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clowns 2 and high hair gal-1

clowns 3 clowns phunny

Clowns tell us a lot about ourselves and our lives. The best of them reveal some sadness or strangeness or both while doing their best to amuse us.  The overall message is: you might as well laugh because, well, life isn’t always a piece of cake, sometimes it’s a pie in the face.

clown handstand   clown_gum_display

clown toy crawling

Clown figurines of tin or ceramic seem to carry an extra layer of sadness and oddness after a few years.  Maybe there is a contradiction between what we see now and the smiles the little joker was meant to induce.  Crawling clown toy, 1900, from here

clown rolly dollys

But for all the contradictions, we can’t stop smiling at this little gang of kidders.

clowns mini rolly dollys

According to Tracey’s Toys:

“The Rolly Dollys first appeared in 1902 and were produced through the 1920s in over 70 different styles. Some were based on advertising or cartoon characters like Buster Brown and Foxy Grandpa, while others represented children, clowns, police officers, and more.”

Foxy Grandpa??

Is this him?

clown cookie jar

All in all, the clown whether he is a comic actor, a circus performer, a tin toy, or cookie jar (above) has a long history and a continuing important function in human society.  Is there sadness underneath it all?  Is there misery and madness?

clown group photo1916_clowns

Well…maybe.  But we all have a choice to see the soda spray bottle half empty or half full.  Is the whoopee cushion a cry for help?  Or just a perennial boyish prank.  We come down on the side of mirth.  Release the clowns!!!

Digital StillCamera

Play on fellas.  Do you know “My Funny Valentine?”

poster Dubonnet-550x275

poster dubonnet winter
Twenty years ago or so, we came across a neat little book that told the story of a graphic icon: the funny little man, as the author (Virginia Smith) called him.  On the cover was a truly dapper Parisian gent created by AA Cassandre for Dubonnet, the aperitif made with fortified wine, herbs, and quinine.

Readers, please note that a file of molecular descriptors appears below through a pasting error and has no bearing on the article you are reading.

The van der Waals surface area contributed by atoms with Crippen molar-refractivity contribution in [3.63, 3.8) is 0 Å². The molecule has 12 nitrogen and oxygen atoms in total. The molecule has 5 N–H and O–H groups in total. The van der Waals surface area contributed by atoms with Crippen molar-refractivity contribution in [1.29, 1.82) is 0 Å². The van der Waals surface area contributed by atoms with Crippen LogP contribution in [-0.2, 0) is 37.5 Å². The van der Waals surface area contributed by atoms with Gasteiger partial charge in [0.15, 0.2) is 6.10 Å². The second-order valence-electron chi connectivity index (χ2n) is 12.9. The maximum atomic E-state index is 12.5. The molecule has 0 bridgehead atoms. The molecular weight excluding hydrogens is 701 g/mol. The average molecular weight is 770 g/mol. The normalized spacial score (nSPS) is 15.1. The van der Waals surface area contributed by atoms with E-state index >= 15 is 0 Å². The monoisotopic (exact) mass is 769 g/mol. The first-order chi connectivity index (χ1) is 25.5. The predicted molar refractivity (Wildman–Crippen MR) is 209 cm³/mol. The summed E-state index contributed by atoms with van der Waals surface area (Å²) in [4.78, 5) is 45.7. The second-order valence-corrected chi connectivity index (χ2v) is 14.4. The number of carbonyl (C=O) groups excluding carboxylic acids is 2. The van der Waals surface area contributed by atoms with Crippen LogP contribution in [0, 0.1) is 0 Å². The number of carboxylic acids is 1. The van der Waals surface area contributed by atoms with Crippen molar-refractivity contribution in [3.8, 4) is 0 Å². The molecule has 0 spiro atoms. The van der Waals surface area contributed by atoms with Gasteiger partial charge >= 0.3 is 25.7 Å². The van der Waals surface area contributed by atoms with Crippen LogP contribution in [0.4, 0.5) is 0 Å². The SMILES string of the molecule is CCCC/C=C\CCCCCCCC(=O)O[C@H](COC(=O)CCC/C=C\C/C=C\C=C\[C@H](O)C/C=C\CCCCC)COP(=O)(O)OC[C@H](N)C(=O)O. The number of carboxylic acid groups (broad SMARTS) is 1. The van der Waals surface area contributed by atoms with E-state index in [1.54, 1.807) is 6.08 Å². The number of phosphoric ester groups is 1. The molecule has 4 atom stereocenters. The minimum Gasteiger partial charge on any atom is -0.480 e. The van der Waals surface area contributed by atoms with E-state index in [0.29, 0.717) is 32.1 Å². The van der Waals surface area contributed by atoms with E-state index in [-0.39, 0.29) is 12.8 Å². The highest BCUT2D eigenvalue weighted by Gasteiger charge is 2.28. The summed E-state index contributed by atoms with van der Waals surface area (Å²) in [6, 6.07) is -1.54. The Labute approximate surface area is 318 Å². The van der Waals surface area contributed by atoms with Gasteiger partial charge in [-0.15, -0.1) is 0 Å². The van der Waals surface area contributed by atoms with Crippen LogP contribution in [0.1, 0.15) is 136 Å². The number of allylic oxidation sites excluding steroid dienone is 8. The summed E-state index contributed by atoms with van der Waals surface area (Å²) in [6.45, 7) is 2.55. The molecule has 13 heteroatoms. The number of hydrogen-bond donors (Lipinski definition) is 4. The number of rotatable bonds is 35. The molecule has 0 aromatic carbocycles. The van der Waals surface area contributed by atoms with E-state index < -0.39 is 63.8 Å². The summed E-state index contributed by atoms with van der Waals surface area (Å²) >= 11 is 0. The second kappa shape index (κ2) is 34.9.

poster funny little man
As we recall it, the book (check it out here) tells the tale of how companies, mainly companies selling alcoholic beverages, mainly in Europe, mainly in the 1920’s and ’30’s, often gave the job of promoting their product to a little guy.

You can find some lovely drawings by AAC here presenting the little guy doing all kinds of stuff.

It seems that Chaplin’s Little Tramp had pretty much started the whole thing rolling.


The book has disappeared from our local bibliotheque (though still available, it seems, from the warrior woman), so we went looking on our own to find some colourful little guys hard at work

Ads for the Italian herbal aperitif Campari have used a weird little jester/devil of a man in a body stocking wrapped in an orange peel.   Nothing about Campari is ordinary.

The artist is Leonetto Cappiello, nice site in French here.



Cointreau has favoured Pierrot as their pint-sized sales guy graphically

cointreau pierrot
and ceramically


If you, man or woman, drank aperitifs in European bars in the 1920’s, chances are you lit up a cigar at some point. This little German guy was the guy to call.


poster dutch radio
But if you wanted music with your beverage, at home, you’d ring up Little Mr Disquehead  shown in this Dutch design for record players, disques, and radios.


poster dolus
Yes, you can say this is not a little man at all, but I don’t think we should exclude the hard-working fella just because he is red and has a trunk.


For now, we’ll say goodbye to the funny little guy by way of a little portrait of Mr Chaplin himself, apparently by himself, sketched on a cocktail napkin.  Salute.  Santéchaplin

We hope things have started on the up side for you so far this new year. Here are some posters to celebrate the fresh start and to cheer up your eyes.

Above is a fine celebration of celebrating by Michael Engelmann (1928 – 1966). Found here .  You’ll find a lot more of his work in a recent book, one of the International Poster Collection series published in Zurich, cover below.

Above is from Aqua Velvet, here. And there’s more Michael Engelmann at the MOMA,here.

After drinking and smoking sometimes there’s blushing.  This great blush was made by French artist Catherine Zask from here

Cathrine Zask is featured with her own volume in the International Poster Collection series (image above from that), see aqua velvet again and her own swell website.

The new year is the ideal time to make lists.  Let’s see, number 1….

Well let’s try number 2….

Above both by the acclaimed Paula Scher of Pentagram.  See  here and here

And if you don’t have a 2011 calendar to keep track of it all, you might want to get one of these:

There’s 11 more months too, a project by Marin Santic seen on the Behance Network here.

The best thing about 2011 is that it hasn’t happened yet.  It’s still a seed underground.

How cool is that?

For the biggest best selection of Czech posters, check Terry (Gilliam) posters here

You can find some of the above and more here

And also here.

And don’t miss this.

Czechs please.

Nicolaas Wijnberg, 1970

Dick Elffers, 1971

Eppo Doeve, 1948

Anthon Beeke, 1996.  All above NEDERLANDS HOOGTIJ, seen here

Wim Crouwel, Arlette Brouwers, Total Design, 1981   Here.

By Harry Sierman

Mr Sierman again, both above via grainedit, here.

Lies Ros en Rob Schröder , 1987 also from the dutch poster museum



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